While themes explored in the Second Committee are often reiterated in ECOSOC, the Executive Boards of UN Funds and Programmes and the HLPF, the Second Committee has a different role. It provides policy guidance and holds the capacity to mandate, request or call for certain types of policy or research work to be done across the UN System. These actions keep items on the agenda and the authorities responsible for carrying out the research and work determines the “slant” or scope and as such the potential for that work to advance more robust and innovative agendas in the future. On macroeconomic governance this is particularly salient, where it is clear that both the drive for consensus and competition for control of the agenda have led to certain substance dropping altogether.

The post Characteristics of the UN General Assembly Second Committee appeared first on Global Policy Watch.

Kategorien: english, Ticker

‘Embrace the transformation’ to a carbon-neutral world by 2050, UN chief tells COP25

UN ECOSOC - 12. Dezember 2019 - 18:27
With millions of workers increasingly affected by the climate crisis the route to securing livelihoods in the future lies in a wholesale transformation of how we power the planet and manage our resources, the UN chief said on Thursday, at a COP25 climate action event focused on greener jobs.
Kategorien: english

UN Correspondent Chat: What’s Buzzing at United Nations Headquarters

UN Dispatch - 12. Dezember 2019 - 16:48

It’s December at the United Nations.  Just weeks before many delegates and staff take time off for the holidays. But as the year winds down, some issues are heating up. North Korea is once again dominating the Security Council. Meanwhile, the United Nations is running out of money — literally.

On the Global Dispatches podcast to discuss what is buzzing at the United Nations at the end of the decade, and otherwise driving the agenda at UN Headquarters is Margaret Besheer, UN correspondent for Voice of America news.

We spoke in mid December and we kick off with a brief discussion about a sudden decision by the United States to back off its support for a Security Council meeting about human rights in North Korea. We then have a longer discussion about the still-new US Ambassador to the United Nations Kelly Craft, who at the time was serving as president of the Security Council. Another key topic we spend a good amount of time discussing is the impact to the United Nations of a cash flow shortage. The United Nations is seemingly barely making payroll because some key countries have not paid their UN membership dues on time and in full.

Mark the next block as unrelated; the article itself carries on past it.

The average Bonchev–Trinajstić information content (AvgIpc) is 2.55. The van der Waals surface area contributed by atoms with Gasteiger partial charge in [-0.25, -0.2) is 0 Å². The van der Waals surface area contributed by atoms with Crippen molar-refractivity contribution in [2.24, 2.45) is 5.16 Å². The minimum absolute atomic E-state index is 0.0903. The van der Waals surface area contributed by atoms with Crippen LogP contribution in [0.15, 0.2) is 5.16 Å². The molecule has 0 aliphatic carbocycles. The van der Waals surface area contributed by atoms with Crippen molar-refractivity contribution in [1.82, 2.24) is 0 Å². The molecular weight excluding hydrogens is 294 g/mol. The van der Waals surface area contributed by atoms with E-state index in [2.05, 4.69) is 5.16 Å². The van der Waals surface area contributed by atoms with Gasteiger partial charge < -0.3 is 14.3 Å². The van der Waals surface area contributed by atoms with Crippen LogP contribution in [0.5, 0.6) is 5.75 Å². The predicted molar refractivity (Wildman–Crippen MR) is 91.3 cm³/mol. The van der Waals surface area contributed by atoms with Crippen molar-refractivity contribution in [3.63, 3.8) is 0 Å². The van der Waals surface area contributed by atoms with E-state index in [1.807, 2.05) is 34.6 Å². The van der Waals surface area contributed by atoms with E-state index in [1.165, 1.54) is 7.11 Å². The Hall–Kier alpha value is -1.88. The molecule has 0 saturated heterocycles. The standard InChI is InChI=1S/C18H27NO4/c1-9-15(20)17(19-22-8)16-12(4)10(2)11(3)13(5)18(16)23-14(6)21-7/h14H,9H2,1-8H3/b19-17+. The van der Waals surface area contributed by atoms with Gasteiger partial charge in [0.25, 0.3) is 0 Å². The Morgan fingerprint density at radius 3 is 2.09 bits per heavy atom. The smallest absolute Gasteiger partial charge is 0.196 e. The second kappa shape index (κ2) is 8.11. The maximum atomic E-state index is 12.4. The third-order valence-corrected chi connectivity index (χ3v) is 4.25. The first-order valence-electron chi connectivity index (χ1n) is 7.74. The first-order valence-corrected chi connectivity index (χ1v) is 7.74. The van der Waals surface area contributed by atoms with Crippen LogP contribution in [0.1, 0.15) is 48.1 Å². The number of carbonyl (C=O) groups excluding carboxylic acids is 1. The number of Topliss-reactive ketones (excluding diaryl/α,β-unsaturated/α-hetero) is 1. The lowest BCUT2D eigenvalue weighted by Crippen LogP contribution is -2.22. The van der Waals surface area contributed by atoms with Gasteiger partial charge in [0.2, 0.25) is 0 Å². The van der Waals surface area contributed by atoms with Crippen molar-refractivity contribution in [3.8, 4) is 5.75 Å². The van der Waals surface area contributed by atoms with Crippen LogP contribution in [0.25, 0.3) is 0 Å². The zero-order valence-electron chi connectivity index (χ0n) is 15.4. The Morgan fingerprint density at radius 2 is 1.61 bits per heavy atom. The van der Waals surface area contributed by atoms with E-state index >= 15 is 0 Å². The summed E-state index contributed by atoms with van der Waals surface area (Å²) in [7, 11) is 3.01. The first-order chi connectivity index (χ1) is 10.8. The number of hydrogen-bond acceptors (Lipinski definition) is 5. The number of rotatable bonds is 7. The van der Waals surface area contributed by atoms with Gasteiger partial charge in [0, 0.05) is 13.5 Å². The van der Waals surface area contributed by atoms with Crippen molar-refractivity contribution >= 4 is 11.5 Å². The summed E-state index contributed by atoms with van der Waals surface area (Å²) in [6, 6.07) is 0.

If you have 25 minutes and want to learn the latest news from United Nations headquarters in New York, have a listen.

Get the Global Dispatches podcast Apple Podcasts  | Google PodcastsSpotify  |  Stitcher  | Radio Public

The post UN Correspondent Chat: What’s Buzzing at United Nations Headquarters appeared first on UN Dispatch.

Kategorien: english

Empowering Africa’s women farmers

INCLUDE Platform - 12. Dezember 2019 - 16:21

More than 60% of all employed women in Africa south of the Sahara work in agriculture. Yet the region’s women farmers often reap a meager harvest, not because of inclement weather or poor soil quality, but because of their gender—or, more specifically, because of a dense web of laws, policies, programs, and customs that put them at a significant disadvantage.

Closing the gender gap in agriculture will require action on three fronts. The first is land rights. In most of Africa south of the Sahara, women rarely own land. Instead, women farmers usually access land through a male relative, most commonly a husband, brother, or father. This arrangement leaves them highly vulnerable; a death, divorce, or simply a man’s change of mind can leave a woman farmer landless overnight.